Monday, April 16, 2007
How many projects is too many?
Since childhood, I have been a better "starter" than "finisher". Whether it was sewing, knitting, painting - I always had multiple projects on the go. Just part of the DNA and the way my brain is wired, I guess. The same is definitely true when it comes to my hooking.
Right now, I have at least 8 unfinished projects (and that is probably an understatement). Some of these probably only need an hour to finish. Some need a lifetime. Others, including two fine shading projects (including the one in the picture), may serve as teaching pieces in their unfinished state - and I don't have a problem with that. Who says teaching pieces have to be complete, when teaching and learning never are.
These pieces have all been set aside because of another 'inspiration'. I call the ones that are the most challenging my "experimental farm". They usualy begin with a "what if" or "I wonder" and they are the most exciting ones, since they are all a creative excursion that needed to be started, but may never be finished. And it won't matter if they are.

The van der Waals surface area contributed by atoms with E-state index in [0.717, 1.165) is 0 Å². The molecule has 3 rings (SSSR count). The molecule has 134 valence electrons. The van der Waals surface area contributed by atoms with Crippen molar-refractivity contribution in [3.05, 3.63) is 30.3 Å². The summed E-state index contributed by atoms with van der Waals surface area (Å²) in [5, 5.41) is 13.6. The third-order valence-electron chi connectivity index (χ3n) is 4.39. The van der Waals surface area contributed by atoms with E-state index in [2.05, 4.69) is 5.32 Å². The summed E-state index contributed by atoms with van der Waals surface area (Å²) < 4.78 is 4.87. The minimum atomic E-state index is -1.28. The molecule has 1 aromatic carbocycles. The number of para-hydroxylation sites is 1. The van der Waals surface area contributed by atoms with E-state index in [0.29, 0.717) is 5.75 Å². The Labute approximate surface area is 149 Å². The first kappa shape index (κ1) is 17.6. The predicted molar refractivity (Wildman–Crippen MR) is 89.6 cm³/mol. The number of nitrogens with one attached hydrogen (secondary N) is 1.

If I have an idea in my head that I need to see in wool, I put aside my other projects and jump in. And my batting average is pretty good. I have ended up with hooked bags, belts and hats that were experiments. I loved doing them. They encourage me to be fearless and remind me that if you don't try, you'll never know if it would have worked or not.
I have real respect for hookers who finish every project before moving on to another one. I think that shows discipline and a different mind set. For them, seeing the project finished well is the joy, and part of their DNA. There are definitely days when I wish I were a bit more like that. Think of the storage space I would save!
However, I am not about to change, and will therefore accept this as my lot in hooking. Perhaps when I have retired, I will find the time and the discipline to finish all the projects set aside. However, I have my doubts. The reality is that the more time I have to spend the more likely I am to increase the size of my experimental farm and my unfinished projects.
But I'm o.k. with that.